Cameron Owen, from Boise, Idaho, is a senior studying chemistry and physics with a minor in mathematics and is the fourth consecutive University of Utah student to be awarded the Churchill Scholarship to study at the University of Cambridge in the United Kingdom.
The Churchill Scholarship is a prestigious scholarship that was set up at the request of Sir Winston Churchill to create a way for Americans and British to further scientific advancements on both sides of the Atlantic Ocean. The first Churchill Scholarship was awarded in 1963 with three recipients. Now, the Winston Churchill Foundation awards at least fourteen scholarships per year with an acceptance rate of 6.3 percent.
The recipients of the award must show outstanding academic achievement. To apply, the students must be enrolled at or recently graduated from one of the 110 institutions that are allowed to nominate an applicant. Even then, each institution is only allowed to endorse two applicants. The U became one of the 110 institutions in 2014.
Owen first looked at the Churchill Scholarship because of “the success the U has had in recent years.” When he looked at specific researchers at Cambridge and was drawn to the work of Dr. Stephen Jenkins because his work aligned with Owen’s interests, applying for the scholarship “began to make more and more sense.” He had previously set a goal to go to graduate school, but specifically with the goal “to continue my studies on the activation of methane and other small molecules, because I believe climate change and global warming should be a top priority for scientists as our society continues to prioritize nonrenewable resources like natural/shale gas.”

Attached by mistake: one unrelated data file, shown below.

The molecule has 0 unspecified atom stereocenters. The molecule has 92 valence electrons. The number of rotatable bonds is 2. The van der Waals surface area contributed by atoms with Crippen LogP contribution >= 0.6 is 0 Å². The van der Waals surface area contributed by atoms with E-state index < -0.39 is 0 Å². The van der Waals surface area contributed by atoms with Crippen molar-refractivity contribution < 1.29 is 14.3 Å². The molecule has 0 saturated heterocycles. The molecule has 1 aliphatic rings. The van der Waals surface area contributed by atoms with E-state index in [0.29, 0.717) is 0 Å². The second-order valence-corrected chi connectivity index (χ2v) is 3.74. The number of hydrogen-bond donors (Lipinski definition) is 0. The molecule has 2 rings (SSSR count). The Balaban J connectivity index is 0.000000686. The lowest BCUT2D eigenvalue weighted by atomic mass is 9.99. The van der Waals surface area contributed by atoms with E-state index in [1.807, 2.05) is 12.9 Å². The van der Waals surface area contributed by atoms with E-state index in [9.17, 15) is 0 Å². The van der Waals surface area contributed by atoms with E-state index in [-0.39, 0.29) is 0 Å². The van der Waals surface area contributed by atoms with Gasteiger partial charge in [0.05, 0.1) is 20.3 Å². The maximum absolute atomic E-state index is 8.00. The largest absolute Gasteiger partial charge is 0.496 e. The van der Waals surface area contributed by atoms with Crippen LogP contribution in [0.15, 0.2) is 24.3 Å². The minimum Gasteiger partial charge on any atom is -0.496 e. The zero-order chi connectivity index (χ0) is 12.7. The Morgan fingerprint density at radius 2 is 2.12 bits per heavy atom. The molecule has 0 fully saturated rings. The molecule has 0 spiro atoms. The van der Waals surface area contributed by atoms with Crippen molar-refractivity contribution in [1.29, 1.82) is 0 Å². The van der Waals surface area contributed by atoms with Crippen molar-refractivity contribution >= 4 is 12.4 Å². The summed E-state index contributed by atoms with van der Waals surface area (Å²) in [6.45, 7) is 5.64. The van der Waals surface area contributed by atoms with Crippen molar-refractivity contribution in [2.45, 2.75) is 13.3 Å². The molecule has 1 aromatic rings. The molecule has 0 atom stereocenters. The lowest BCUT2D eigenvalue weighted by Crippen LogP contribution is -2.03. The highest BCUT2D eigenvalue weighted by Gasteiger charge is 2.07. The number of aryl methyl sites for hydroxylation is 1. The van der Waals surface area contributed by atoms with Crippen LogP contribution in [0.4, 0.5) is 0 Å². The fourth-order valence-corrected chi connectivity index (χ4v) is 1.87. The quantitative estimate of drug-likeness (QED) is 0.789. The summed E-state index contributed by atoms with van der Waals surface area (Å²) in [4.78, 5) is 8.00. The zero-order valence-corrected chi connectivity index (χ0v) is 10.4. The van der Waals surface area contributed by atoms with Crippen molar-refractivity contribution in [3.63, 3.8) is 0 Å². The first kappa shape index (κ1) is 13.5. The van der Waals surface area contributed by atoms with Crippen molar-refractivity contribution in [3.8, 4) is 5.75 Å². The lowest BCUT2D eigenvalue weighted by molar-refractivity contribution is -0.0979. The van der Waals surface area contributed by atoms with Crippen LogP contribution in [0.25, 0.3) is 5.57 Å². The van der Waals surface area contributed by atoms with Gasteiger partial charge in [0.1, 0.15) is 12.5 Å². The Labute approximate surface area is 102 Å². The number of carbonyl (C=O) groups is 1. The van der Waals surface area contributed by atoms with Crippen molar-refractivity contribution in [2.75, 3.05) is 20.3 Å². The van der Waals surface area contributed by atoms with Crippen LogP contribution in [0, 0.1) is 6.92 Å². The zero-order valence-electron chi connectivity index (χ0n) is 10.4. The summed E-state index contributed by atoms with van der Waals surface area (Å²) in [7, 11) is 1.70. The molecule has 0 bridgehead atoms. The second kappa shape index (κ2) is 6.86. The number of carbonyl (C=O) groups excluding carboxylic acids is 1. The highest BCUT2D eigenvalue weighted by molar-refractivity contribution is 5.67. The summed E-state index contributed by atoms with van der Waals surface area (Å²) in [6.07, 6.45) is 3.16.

Owen is a part of the Armentrout Research Group and is currently leading two projects at the U. He explained that for the first project they are “looking at how gold atoms pull apart methane, and more specifically, what products are yielded in the reaction.” The project will result in a joint publication with The Air Force Research Laboratory. The second project, focusing on the rare-earth element holmium, also in collaboration with the Air Force, is working to “secure telecommunication pathways via metal releases into the ionosphere.”
At Cambridge, Owen is planning to work with Dr. Jenkins “on the dissociative chemisorption of small molecules on metal surfaces.” In other words, Owen “will use theoretical calculations to see how these molecules (methane, oxygen, nitrogen) fix themselves to these surfaces, as well as how they break apart in the process.”
When asked what he thinks sets him apart from the other applicants, Owen replied, “The Churchill Scholarship looks for candidates that have so-called ‘jagged edges,’ so I am fairly confident that my work in gas-phase ionic physical chemistry helped strengthen my case.” In his concluding remarks, Owen wanted to thank his advisor, Dr. Peter B. Armentrout “who allowed me to work in his lab since I was a freshman. His guidance has been instrumental to my progression as a scientist and future professional in the field.”
Owen plans on earning a Ph.D. after concluding his year at Cambridge and is looking at some prestigious schools, but will not make a final decision until April.